The humanized monoclonal antibody is designed to selectively target CD20-positive B cells, a specific type of immune cell believed to be a key contributor to myelin (nerve cell insulation and support) and axonal (nerve cell) damage. This nerve cell damage can result in disability in people with multiple sclerosis. Based on preclinical studies, Ocrevus binds to CD20 cell surface proteins expressed on certain B cells, but not on stem cells or plasma cells, and therefore significant functions of the immune system may be preserved.

Ocrevus represents a significant new treatment option for people with relapsing forms of MS (RMS) demonstrating superior efficacy on the three major markers of disease activity compared with Merck KGaA/EMD Serono’s Rebif (high-dose interferon beta-1a). The Roche product is administered by intravenous infusion every six months. A list price of $65,000 per year reportedly undercuts rival Rebif by a quarter.

Industry analysts project yearly sales exceeding $3 billion by 2021, according to Reuters data. According to EvaluatePharma January 2017 data, Ocrevus is forecast to generate $4 billion in global sales during 2022. The MS treatment rated as the most valuable R&D drug per EvaluatePharma as of April 2017 with a net present value (NPV) of $18.3 billion.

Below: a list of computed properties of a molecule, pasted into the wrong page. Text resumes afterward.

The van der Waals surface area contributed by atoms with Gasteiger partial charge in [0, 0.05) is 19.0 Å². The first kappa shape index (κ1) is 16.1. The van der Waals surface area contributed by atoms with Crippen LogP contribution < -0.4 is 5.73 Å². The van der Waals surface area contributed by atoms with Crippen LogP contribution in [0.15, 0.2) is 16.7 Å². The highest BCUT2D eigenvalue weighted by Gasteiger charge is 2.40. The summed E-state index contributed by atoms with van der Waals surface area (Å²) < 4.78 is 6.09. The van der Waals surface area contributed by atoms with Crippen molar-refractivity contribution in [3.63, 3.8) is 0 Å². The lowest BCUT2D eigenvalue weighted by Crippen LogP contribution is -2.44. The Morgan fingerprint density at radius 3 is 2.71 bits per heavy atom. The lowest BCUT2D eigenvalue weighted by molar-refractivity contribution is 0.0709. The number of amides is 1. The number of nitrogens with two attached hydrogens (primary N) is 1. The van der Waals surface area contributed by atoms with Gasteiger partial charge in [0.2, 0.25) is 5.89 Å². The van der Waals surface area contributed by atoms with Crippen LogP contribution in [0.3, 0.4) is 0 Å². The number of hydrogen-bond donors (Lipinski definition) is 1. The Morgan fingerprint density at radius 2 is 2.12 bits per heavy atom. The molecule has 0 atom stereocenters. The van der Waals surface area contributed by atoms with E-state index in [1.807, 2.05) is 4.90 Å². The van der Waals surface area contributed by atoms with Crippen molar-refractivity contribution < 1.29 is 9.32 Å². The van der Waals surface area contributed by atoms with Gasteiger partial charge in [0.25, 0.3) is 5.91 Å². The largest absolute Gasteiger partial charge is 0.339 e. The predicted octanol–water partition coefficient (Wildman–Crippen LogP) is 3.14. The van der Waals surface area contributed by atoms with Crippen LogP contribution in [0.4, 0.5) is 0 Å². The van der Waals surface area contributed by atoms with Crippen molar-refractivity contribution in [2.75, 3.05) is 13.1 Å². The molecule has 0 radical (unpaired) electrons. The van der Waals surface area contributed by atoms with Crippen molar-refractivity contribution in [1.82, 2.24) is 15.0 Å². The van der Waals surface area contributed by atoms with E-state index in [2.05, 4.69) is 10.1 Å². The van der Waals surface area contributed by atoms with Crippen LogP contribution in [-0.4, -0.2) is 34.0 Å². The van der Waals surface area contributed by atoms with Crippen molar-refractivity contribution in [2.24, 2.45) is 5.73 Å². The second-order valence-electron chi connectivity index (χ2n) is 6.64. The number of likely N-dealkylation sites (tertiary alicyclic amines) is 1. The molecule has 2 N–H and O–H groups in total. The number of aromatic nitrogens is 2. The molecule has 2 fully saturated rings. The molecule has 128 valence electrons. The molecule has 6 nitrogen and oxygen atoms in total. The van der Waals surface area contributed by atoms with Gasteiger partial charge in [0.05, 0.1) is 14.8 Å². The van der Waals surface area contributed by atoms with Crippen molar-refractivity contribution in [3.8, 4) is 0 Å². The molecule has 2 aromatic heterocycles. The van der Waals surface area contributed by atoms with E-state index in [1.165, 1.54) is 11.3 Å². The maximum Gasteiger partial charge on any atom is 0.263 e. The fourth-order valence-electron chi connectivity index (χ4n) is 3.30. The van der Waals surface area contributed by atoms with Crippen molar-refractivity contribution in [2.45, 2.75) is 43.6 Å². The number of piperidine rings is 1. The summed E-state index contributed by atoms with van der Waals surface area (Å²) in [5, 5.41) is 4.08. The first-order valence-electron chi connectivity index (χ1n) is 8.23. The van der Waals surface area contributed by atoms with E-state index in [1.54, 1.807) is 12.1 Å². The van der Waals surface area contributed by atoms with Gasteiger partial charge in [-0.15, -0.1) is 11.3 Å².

Dupixent (dupilumab)

A recent FDA drug approval to emerge from the Sanofi-Regeneron partnership is Dupixent Injection. In March, the product received U.S. regulatory approval for treating adults with moderate-to-severe atopic dermatitis. Dupilumab is an antibody that blocks signaling of IL-4 and IL-13.

The launch of Dupixent commenced following the March 28 FDA approval for treating adult patients with moderate-to-severe atopic dermatitis whose disease is not adequately controlled with topical prescription therapies or when those therapies are not advisable. Dupixent has a list price of $37,000 per year.

Dupilumab is being studied in asthma, in children with atopic dermatitis, in nasal polyps, and in eosinophilic esophagitis. During first-quarter 2017, a Phase III trial of Dupixent in adolescent patients (12-17 years of age) with moderate-to-severe atopic dermatitis was initiated. In second-quarter 2017, a Phase III trial of dupilumab in pediatric patients (6-11 years of age) with uncontrolled persistent asthma began.

Wall Street analysts forecast annual sales exceeding $4 billion by 2022 for the injectable biotech drug, according to Thomson Reuters data. EvaluatePharma ranked Dupixent as the second-highest most valuable R&D drug with an NPV of $15.8 billion, with a 2022 sales projection of $4.6 billion.